Jake Sulpice



Watched on

Knowing about the critical acclaim of Stalker before diving into it, I expected something jaw-dropping and breathtakingly astounding. Instead, the film enveloped me in its metaphysical world, challenging me to put aside my presumptions and genuinely meditate on themes like faith, selfishness, and the intricacies of human nature concerning one’s true desires and beliefs. Though the finale was not as exhilarating as assumed, it left an impression on me far more significant than any other possible direct outcome would have.

The Stalker, Writer, and Professor enter the Zone.

Among other underlying messages, my main interpretation of the conclusion is that one cannot legitimately know their innermost desires, only those we romanticize and project onto our consciousness in an attempt to view ourselves in a more ideal way. As with Porcupine, who wished for the return of his brother who fell victim to the Zone yet was gifted incomprehensible riches, our deepest desires are not that of true selflessness but those of egocentric cravings that we subconsciously anticipate will cure our suffering.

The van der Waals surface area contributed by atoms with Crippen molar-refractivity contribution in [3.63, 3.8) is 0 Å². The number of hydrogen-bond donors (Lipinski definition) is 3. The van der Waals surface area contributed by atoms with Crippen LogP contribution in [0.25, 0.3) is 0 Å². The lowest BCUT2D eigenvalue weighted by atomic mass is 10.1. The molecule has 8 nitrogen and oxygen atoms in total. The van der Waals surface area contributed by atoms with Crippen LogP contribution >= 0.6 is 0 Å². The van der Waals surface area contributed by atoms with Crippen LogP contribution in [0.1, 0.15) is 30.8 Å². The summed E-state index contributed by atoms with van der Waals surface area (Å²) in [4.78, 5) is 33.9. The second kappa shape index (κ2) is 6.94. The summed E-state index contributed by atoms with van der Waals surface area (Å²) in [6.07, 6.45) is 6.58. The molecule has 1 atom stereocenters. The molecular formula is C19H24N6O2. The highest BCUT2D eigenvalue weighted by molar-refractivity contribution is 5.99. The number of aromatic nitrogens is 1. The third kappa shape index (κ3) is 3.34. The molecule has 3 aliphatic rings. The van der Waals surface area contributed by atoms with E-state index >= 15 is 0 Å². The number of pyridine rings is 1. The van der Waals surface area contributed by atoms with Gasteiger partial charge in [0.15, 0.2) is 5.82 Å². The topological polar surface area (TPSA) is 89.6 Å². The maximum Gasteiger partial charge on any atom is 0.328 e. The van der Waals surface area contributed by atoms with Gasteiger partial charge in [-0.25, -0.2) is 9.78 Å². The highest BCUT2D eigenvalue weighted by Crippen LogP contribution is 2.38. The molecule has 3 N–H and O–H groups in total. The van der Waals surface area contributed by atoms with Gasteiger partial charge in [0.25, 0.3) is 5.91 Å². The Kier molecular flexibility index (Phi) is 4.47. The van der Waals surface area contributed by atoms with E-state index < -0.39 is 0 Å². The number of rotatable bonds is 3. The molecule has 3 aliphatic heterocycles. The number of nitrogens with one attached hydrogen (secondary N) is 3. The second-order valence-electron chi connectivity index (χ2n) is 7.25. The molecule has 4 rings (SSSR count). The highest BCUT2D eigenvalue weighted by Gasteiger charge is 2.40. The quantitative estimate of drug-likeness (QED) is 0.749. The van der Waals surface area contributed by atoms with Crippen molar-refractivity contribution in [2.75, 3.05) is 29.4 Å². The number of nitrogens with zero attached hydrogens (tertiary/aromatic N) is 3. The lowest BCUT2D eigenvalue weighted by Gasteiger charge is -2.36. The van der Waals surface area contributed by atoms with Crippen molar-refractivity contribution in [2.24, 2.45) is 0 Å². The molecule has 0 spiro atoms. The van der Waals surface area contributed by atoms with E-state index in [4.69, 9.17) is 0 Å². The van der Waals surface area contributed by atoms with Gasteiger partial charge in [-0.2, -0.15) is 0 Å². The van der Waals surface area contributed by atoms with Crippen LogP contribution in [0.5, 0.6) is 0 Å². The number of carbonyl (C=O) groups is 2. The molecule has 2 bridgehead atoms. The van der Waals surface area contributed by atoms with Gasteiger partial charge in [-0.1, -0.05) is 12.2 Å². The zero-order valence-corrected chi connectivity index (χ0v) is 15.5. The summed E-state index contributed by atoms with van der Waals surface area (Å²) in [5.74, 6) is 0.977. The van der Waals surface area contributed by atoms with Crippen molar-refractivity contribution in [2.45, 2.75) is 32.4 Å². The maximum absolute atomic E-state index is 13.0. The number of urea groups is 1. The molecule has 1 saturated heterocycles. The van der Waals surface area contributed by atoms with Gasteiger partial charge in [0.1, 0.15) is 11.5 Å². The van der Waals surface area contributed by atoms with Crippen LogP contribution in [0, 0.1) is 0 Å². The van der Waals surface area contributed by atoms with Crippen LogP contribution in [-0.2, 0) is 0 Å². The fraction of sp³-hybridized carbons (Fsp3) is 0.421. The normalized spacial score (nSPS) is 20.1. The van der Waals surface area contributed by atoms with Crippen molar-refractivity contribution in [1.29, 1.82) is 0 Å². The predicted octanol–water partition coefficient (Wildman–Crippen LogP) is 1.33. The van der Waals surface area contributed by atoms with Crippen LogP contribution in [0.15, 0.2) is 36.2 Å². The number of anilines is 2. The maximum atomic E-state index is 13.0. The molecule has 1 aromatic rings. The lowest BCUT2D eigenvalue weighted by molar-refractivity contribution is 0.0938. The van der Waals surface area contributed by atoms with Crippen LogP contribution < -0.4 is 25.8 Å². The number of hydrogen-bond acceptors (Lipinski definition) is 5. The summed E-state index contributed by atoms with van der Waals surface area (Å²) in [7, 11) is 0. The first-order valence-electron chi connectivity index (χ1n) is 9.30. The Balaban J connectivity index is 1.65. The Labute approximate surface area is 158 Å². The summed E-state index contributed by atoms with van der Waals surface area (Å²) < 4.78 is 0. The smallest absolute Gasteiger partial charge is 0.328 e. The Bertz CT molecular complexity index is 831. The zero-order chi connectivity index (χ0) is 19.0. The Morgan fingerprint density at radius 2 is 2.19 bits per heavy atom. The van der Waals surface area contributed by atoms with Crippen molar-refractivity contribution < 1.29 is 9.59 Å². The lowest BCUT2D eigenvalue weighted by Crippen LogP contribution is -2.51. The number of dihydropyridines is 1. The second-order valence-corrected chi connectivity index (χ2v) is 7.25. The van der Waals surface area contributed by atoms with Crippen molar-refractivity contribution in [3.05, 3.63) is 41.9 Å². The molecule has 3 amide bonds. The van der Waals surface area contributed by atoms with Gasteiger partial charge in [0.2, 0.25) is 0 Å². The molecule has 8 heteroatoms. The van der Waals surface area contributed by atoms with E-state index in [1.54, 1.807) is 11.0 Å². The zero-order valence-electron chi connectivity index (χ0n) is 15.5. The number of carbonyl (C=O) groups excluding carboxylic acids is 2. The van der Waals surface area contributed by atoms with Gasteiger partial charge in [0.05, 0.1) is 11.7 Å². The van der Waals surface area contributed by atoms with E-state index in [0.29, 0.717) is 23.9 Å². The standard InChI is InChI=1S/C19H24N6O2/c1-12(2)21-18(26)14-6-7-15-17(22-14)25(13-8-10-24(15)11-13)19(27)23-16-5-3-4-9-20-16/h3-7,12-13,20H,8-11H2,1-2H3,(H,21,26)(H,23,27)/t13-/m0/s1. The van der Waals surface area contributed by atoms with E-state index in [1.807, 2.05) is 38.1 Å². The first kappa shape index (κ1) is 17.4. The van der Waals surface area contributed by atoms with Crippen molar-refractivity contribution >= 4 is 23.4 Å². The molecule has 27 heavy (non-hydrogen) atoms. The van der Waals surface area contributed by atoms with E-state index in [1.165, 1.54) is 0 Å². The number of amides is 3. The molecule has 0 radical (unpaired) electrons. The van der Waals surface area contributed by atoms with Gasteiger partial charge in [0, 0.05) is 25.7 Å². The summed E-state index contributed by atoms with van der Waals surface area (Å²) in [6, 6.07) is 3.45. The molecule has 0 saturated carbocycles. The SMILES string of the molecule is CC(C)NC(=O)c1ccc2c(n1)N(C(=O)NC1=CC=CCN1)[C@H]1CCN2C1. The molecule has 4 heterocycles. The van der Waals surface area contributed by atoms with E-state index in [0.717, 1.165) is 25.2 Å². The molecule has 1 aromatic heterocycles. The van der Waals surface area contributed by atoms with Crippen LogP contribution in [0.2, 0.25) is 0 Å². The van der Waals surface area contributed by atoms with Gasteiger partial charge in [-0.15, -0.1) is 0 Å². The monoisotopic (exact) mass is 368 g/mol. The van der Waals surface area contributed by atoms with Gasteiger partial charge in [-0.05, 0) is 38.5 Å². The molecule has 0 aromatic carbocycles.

The Zone wants to be respected. Otherwise, it will punish.

Another critical takeaway is the contrast between the Zone and the outside world, a reflection of Soviet stagnation juxtaposed with the abundant prosperity on the other side of the political spectrum. Within the city, sepia tones reveal a society plagued by decay and lifelessness, an almost post-apocalyptic civilization surrounded by chemical waste and desperation. The Zone is a utopia mirroring reality’s purgatory, offering hope to the impossibly hopeless.

The Stalker and Professor stand in the room with rolling piles of sand.

Stalker is my first of Tarkovsky’s work and will not be my last. The film did not meet expectations; it blew them out of the water with a 20-kiloton bomb and forced me to reflect on it as a meticulously crafted art rather than a movie viewed solely for entertainment. I acknowledge and appreciate Tarkovsky’s genius, and I only regret not having enough time tonight to watch another one of his projects.

Hardness and strength are death’s companions.
Pliancy and weakness are expressions of the freshness of being.
Because what has hardened will never win.